In the summer of 1992 I was 13 years old. I lived in Miami Beach with my family. 1992 was a year of major transition. My Bar Mitzva was a big part of it and it was also the first year that my parents agreed to send me to yeshiva away from home. The yeshiva I attended was located in Oak Park, Michigan, a suburb of Detroit. The yeshiva was very super-chassidish and I was determined to make a good impression and because I loved the school very much and wanted to return for the following school year. It was during that school year that The Rebbe had the first stroke and I was for the first time learning about appreciating my relationship with The Rebbe, a subject very common to the students and faculty of the yeshiva.
Because the yeshiva did not have a summer program for my age, I attended the Masmidim program associated with Gan Yisroel Montreal. It was a fun camp and I felt like I belonged. I was making friends and succeeding in my learning and growing in chassidishkite. Unfortunately, I had a fight with one of the counselors in the camp and I was ultimately kicked out of camp for retaliation and participating in a "Raid" on the bunk of the counselor I fought with.
Before I was actually sent home, a group of staff members from the camp woke me up in the middle of the night, ganged up on me and physically beat me in public forum. They tried to repeatedly humiliate me that night and video-taped the entire torturous event for their own entertainment. Please Note: That I recognize that we were all kids back then and I have forgiven every single person involved without reservation.
The Green Mile or Walk of Shame was how I felt while in the car being driven from Montreal to New York. I was literally beaten down and humiliated on top of getting kicked out of camp, it was the longest 6-hour drive ever.
At that age, nothing could be worse. I was at the lowest point of my life and I felt useless and scared. Crown Heights was a ghost town during that part of the summer. My parents were in China for business and barely reachable, with nobody to defend me or even speak to I fell into despair. Every person that I did meet would inquire into my wellbeing and we would inevitably reach the point in the conversation that I would dread... I would have to re-live the entire horrible experience again and then be judged by the listener so uncomfortably. I wanted to bury myself with shame.
My sister, who got married earlier the same year, introduced me to her neighbor, Reb Mendel Okonov OBM. She insisted that I speak to him about employment in the summer camp that he directed. On one hand, I was depressed and I did not think that I was employable, I dreaded the thought of having to recount the event yet again, just to be judged and then rejected. On the other hand, I could not afford to turn down any potential opportunities because I did not want to risk having to tell my new yeshiva that I wasted away the better half of my summer. After some deliberation I decided to go and meet Reb Mendel.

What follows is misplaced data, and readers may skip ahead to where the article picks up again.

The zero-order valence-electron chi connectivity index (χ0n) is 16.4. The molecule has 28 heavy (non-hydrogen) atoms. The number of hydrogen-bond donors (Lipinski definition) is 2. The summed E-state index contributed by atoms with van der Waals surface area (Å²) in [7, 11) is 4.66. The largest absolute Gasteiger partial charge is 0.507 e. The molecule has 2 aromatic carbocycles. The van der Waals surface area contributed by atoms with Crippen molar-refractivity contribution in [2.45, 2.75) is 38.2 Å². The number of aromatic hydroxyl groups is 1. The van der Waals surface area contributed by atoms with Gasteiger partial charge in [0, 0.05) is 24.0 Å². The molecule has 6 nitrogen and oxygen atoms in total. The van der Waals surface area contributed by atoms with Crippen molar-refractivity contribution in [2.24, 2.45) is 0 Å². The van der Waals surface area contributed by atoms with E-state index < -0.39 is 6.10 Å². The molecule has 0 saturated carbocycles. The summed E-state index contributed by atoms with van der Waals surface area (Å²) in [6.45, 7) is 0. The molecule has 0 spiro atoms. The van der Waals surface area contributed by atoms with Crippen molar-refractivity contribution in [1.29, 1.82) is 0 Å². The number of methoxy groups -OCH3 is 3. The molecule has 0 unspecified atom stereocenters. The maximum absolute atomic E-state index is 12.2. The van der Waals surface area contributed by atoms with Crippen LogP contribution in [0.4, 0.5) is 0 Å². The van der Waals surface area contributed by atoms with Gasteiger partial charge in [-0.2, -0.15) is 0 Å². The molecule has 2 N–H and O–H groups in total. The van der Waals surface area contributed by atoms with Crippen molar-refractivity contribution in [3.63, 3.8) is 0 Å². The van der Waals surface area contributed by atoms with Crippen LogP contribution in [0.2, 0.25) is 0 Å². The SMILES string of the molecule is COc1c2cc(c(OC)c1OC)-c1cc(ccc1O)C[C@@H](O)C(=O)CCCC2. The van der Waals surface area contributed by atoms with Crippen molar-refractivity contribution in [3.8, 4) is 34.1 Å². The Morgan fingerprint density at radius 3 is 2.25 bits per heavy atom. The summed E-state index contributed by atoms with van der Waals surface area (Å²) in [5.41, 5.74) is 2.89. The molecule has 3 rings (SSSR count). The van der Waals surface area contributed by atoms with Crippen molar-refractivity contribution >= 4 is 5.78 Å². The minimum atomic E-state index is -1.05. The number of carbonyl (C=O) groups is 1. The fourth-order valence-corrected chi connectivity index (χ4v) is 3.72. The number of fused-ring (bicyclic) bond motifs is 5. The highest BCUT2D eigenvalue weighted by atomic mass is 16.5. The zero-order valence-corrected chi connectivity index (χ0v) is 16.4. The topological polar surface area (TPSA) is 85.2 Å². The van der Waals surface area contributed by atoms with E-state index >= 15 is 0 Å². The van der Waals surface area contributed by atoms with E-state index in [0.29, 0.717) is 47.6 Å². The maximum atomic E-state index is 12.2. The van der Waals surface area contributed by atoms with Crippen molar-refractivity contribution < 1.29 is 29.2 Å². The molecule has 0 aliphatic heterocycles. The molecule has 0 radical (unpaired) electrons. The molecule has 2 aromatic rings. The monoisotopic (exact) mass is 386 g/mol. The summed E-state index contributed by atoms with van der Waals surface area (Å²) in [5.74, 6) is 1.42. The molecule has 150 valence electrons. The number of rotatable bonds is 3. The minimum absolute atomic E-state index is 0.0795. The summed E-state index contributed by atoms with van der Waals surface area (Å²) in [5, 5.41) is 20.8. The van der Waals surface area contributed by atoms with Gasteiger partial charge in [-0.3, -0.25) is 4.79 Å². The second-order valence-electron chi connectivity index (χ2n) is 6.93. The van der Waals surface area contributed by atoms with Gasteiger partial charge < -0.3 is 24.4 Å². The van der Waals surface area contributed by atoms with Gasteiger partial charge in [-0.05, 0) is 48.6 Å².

The first time I met Reb Mendel I was so distraught and anxious about my expulsion from camp, I just blurted out "I was kicked out of camp", I figured that I would just lay it out and save the anxiety of waiting for it to come up during the interview. His response shocked me, he said, "wow that is such Hashgocho Portis! I need a learning teacher to teach my son's bunk. Do you know how to learn Chumash and Mishnayos?", he asked.
There might have been tears in my eyes as I replied "yes.. yes.. Yes.. I certainly can" I was so surprised that he didn't ask me why I was kicked out. A spirit of life came in to me as he informed me that I was hired. That night I was in 7th heaven and I could not conceal my excitement. I remember telling my siblings that I must have made a very good impression on him for Reb Mendel to trust me teaching his son's bunk. It was all so fast, a total 180 in perspective, maybe this was meant to be! Suddenly I had purpose and meaning, somebody very important actually needed me, and even liked me.
The next morning Reb Mendel personally drove me to camp on Ocean Parkway, when we arrived he smiled to me like a friend and wished me good luck, I was exploding with gratitude inside as I whispered the only words that would come out... thank you.
My prayers were answered I was given another chance and I worked very hard to teach the children and help them learn. Everyday that week I got a ride with Reb Mendel to and from camp, at the end of the week Reb Mendel thanked me for working as a learning teacher and I think he actually gave me a few bucks and said: Zaki, you are a very good learning teacher. Those words changed me more than the immediate effect, it made me want to be that guy for somebody.
Fast-forward 30 years at the Shiva of Reb Mendel, I sat with Dovid and recounted the story. Dovid informed me that he remembers that first day that I taught his bunk, and indeed he remembers a term-of-art that I taught the children that day, he remembers that I taught them the concept and definition of the term "Rhetorical Question". Dovid must have a good head B'H and I guess I was actually useful that day.
I grew up very fast that summer in 1992. I learned a lot of very hard lessons and I became tougher and smarter than ever before. Most of all I learned the power of a kind word and a warm smile from the wise heart of a chossid that decided to lift a jew from despair with genuine love and affection. You taught me compassion.
The love you showed me that summer 30 years ago is paying back dividends and B'H, today, I am in a position to help many people. I will continue to be that guy for those brothers and sisters in need, I will make you proud. I love you Reb Mendel, Thank you for believing in me!